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# Weightlessness Simulation Suit

practical 0-G training in a closed environment using magnets
 (+1) [vote for, against]

This would be a magnetic suit or backpack with some electromagnetic sensors on it. It would be used in a special "antigravity room" that also has computer-controllable electromagnets embedded in the walls.

A control system would sense the location of the person in the room wearing the suit and adjust the strength of the electromagnets in the walls accordingly, keeping the wearer off the ground and in equilibrium, so that he/she can float freely in the room.

A more expensive option would be to have very strong magnets in the suit and embed superconductors under the floor.

Of course, the room would have to be padded heavily in order to compensate for failures of the system.

The antigravity training system can be sold to NASA for astronaut training or rented out for fun and profit!

 — cowtamer, Apr 11 2003

Vomit Comet http://jsc-aircraft...jsc.nasa.gov/kc135/
Bring yer own air-sickness bags! [Cedar Park, Oct 04 2004, last modified Oct 21 2004]

Levitating Globe http://www.1worldgl...levitatingglobe.htm

<harsh anno> Hey I could use magnets! Yeah they'll produce anti-gravity! </harsh>
 — kaz, Apr 11 2003

//practical...using magnets//...have a zero-g fishbone
 — Don Quixote, Apr 12 2003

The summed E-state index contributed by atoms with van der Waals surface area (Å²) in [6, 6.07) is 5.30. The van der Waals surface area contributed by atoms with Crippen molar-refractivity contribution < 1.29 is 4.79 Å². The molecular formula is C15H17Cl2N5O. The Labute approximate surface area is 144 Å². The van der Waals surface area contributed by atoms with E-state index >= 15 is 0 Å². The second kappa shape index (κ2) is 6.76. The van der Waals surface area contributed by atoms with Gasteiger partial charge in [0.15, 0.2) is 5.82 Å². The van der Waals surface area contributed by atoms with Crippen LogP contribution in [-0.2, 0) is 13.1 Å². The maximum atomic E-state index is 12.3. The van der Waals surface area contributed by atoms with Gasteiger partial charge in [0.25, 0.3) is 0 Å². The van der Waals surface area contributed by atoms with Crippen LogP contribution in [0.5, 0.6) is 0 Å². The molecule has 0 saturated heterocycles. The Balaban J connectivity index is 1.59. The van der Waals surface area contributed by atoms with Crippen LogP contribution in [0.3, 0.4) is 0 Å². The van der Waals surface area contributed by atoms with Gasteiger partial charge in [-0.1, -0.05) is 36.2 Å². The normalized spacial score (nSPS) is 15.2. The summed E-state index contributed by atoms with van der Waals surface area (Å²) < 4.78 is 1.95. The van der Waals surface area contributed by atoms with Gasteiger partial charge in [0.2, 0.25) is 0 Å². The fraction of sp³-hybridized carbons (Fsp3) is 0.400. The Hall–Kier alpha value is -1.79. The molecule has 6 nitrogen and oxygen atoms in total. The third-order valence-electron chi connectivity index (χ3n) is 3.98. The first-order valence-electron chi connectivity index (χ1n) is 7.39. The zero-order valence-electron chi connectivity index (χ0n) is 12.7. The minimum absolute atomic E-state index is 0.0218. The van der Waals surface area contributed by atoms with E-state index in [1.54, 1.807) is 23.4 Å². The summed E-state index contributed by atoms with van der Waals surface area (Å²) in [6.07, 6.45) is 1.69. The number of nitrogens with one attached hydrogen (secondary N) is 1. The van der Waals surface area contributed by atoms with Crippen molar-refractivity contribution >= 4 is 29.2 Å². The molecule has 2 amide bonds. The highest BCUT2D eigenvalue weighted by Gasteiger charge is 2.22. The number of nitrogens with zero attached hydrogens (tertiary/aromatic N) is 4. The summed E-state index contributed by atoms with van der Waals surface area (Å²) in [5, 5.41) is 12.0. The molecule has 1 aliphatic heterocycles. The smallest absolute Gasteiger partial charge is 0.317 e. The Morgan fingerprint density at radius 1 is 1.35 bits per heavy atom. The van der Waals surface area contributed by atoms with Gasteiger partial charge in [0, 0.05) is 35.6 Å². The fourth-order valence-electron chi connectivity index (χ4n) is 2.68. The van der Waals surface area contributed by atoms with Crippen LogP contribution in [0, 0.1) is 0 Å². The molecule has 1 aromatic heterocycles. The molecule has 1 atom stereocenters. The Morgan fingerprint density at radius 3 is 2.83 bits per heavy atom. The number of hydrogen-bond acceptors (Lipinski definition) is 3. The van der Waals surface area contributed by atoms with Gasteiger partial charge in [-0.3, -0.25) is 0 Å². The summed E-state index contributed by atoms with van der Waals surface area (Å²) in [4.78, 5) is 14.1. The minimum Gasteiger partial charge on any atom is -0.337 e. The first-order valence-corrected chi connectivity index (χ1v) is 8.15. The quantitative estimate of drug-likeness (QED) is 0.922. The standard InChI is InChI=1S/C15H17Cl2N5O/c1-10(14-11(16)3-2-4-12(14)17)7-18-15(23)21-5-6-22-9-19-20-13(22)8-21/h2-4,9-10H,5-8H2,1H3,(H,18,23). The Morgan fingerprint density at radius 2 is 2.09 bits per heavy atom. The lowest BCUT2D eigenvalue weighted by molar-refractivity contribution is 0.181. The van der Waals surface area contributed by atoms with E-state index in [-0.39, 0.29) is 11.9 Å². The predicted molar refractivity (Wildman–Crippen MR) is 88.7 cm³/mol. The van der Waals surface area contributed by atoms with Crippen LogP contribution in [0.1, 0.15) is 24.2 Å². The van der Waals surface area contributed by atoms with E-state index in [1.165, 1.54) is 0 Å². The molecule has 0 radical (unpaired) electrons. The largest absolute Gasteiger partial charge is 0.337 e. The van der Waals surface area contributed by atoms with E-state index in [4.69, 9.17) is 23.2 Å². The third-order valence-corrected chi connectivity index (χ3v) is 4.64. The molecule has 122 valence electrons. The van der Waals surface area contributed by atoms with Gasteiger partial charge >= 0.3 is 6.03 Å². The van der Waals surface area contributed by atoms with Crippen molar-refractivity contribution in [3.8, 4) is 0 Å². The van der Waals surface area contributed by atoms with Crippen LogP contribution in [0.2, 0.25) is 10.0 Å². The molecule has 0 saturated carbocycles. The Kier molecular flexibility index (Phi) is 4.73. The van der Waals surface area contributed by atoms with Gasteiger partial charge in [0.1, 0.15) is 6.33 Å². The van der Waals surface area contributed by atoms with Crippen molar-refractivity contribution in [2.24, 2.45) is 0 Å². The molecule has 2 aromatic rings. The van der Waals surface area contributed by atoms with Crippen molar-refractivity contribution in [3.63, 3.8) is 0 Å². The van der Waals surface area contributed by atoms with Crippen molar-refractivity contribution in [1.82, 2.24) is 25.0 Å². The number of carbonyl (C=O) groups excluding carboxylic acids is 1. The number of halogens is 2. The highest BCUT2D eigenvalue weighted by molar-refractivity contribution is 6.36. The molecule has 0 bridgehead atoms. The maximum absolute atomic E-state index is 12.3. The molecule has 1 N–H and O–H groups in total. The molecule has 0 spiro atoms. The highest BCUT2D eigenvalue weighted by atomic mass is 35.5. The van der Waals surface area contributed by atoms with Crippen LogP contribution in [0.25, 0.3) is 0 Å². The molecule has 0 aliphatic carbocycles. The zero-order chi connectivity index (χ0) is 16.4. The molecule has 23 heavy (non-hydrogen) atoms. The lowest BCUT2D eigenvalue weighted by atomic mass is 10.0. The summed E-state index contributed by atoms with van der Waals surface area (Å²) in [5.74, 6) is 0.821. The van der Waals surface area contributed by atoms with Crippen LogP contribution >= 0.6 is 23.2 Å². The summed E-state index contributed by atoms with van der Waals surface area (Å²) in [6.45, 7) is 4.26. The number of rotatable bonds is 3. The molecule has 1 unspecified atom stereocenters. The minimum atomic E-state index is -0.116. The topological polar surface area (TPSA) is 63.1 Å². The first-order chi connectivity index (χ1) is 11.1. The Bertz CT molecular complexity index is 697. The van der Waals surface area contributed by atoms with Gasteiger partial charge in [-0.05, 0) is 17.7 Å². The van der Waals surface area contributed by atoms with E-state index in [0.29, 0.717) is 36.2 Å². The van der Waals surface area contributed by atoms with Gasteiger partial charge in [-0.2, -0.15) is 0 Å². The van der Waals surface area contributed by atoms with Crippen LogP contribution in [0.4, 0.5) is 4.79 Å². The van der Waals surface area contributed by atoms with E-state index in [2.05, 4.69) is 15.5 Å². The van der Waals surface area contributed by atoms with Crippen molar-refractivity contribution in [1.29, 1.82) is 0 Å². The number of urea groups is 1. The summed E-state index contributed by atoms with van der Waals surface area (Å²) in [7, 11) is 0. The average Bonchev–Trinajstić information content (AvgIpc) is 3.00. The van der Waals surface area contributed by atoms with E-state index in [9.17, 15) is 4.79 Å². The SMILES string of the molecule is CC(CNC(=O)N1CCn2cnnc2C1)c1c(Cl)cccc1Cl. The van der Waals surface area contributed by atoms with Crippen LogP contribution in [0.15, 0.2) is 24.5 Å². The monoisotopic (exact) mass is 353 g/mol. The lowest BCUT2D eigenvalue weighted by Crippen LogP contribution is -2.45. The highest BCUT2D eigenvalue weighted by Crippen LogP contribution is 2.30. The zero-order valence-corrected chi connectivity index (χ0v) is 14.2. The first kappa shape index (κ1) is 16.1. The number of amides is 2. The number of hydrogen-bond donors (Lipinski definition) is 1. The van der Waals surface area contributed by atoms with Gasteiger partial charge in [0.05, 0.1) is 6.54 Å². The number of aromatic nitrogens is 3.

A less expensive option - The KC-135A 'Vomit Comet'. [link]
 — Cedar Park, Apr 12 2003

 I considered this before. A guy wears a ferrous suit and weighs less in a magnetic field with magnets on the ceiling.

 The problem is the magnetic field gradient. The closer the magnet, the more powerful the pull, by a factor of the second power of the distance. Half the distance the the effect multiplies by four.

 Assuming a six foot guy in a 12 foot high room: Effect on your boots = -1G (neutral); effect on your head = -4G.

 Jump up and You adhere to the ceiling. You can make small electromagnetic adjustments, but the only pure solution is a very high ceiling and a very powerful magnet.

Conclusion: Sucks.
 — FloridaManatee, Apr 12 2003

if it'd work i'd do it. i give him a + anyway
 — virus, Apr 12 2003

 Actually, the magnetic field gradient could be compensated for by using a real-time dynamic control system (i.e., computer monitors exactly where the object/person is, adjusts the polarity/strength of the electromagnets accordingly about 100 times a second or so). This would be similar to control systems used to stabilize inherently unstable systems (e.g., two wheeled robot standing upright without a gyroscope, helicopter, certain high performance airplanes, etc.) by making small adjustments in real-time.

You're right about the large room and powerful magnet. Of course, you'd also want to leave room for plenty of padding :)
 — lemuel_epstein, Apr 12 2003

The opposite of this idea being the extreme-gravity room. Ie, the one with a trampoline in the center with the walls covered in velcro.
 — rapid transit, May 10 2003

 A small correction to [FloridaManatee]. Because the magnetic force originates from a dipole, the force actually goes as the negative THIRD power of the distance. So the gradient is even worse than he describes.

But I still think it could be done (+), simply by scaling up a levitating globe (see link). This levitation is simply controlled by switching the lifting electromagnet off whenever the globe passes some height threshold. But again, because of the huge force gradient, it will probably feel more like being hung by ropes than being weightless.
 — imho, Oct 13 2003